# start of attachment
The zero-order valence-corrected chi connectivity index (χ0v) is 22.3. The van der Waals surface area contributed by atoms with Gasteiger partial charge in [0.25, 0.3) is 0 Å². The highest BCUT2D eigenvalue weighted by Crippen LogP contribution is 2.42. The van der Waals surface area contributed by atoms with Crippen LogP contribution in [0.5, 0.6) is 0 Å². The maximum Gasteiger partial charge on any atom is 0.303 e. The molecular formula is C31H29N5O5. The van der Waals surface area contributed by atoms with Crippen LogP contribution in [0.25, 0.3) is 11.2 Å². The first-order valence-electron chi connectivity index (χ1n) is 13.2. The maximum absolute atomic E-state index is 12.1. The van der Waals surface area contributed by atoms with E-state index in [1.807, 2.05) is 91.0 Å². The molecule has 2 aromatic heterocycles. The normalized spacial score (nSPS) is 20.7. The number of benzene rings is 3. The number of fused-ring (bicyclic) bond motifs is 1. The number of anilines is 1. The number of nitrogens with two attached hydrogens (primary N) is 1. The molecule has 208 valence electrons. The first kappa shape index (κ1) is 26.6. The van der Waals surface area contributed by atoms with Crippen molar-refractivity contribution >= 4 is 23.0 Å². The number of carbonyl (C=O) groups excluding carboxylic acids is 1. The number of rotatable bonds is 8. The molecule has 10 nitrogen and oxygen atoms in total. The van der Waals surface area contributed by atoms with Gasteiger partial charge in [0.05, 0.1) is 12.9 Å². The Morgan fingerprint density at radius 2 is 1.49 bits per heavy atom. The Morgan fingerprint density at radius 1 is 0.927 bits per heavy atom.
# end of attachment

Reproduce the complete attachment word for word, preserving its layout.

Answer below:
The zero-order valence-corrected chi connectivity index (χ0v) is 22.3. The van der Waals surface area contributed by atoms with Gasteiger partial charge in [0.25, 0.3) is 0 Å². The highest BCUT2D eigenvalue weighted by Crippen LogP contribution is 2.42. The van der Waals surface area contributed by atoms with Crippen LogP contribution in [0.5, 0.6) is 0 Å². The maximum Gasteiger partial charge on any atom is 0.303 e. The molecular formula is C31H29N5O5. The van der Waals surface area contributed by atoms with Crippen LogP contribution in [0.25, 0.3) is 11.2 Å². The first-order valence-electron chi connectivity index (χ1n) is 13.2. The maximum absolute atomic E-state index is 12.1. The van der Waals surface area contributed by atoms with E-state index in [1.807, 2.05) is 91.0 Å². The molecule has 2 aromatic heterocycles. The normalized spacial score (nSPS) is 20.7. The number of benzene rings is 3. The number of fused-ring (bicyclic) bond motifs is 1. The number of anilines is 1. The number of nitrogens with two attached hydrogens (primary N) is 1. The molecule has 208 valence electrons. The first kappa shape index (κ1) is 26.6. The van der Waals surface area contributed by atoms with Crippen molar-refractivity contribution >= 4 is 23.0 Å². The number of carbonyl (C=O) groups excluding carboxylic acids is 1. The number of rotatable bonds is 8. The molecule has 10 nitrogen and oxygen atoms in total. The van der Waals surface area contributed by atoms with Gasteiger partial charge in [0.05, 0.1) is 12.9 Å². The Morgan fingerprint density at radius 2 is 1.49 bits per heavy atom. The Morgan fingerprint density at radius 1 is 0.927 bits per heavy atom.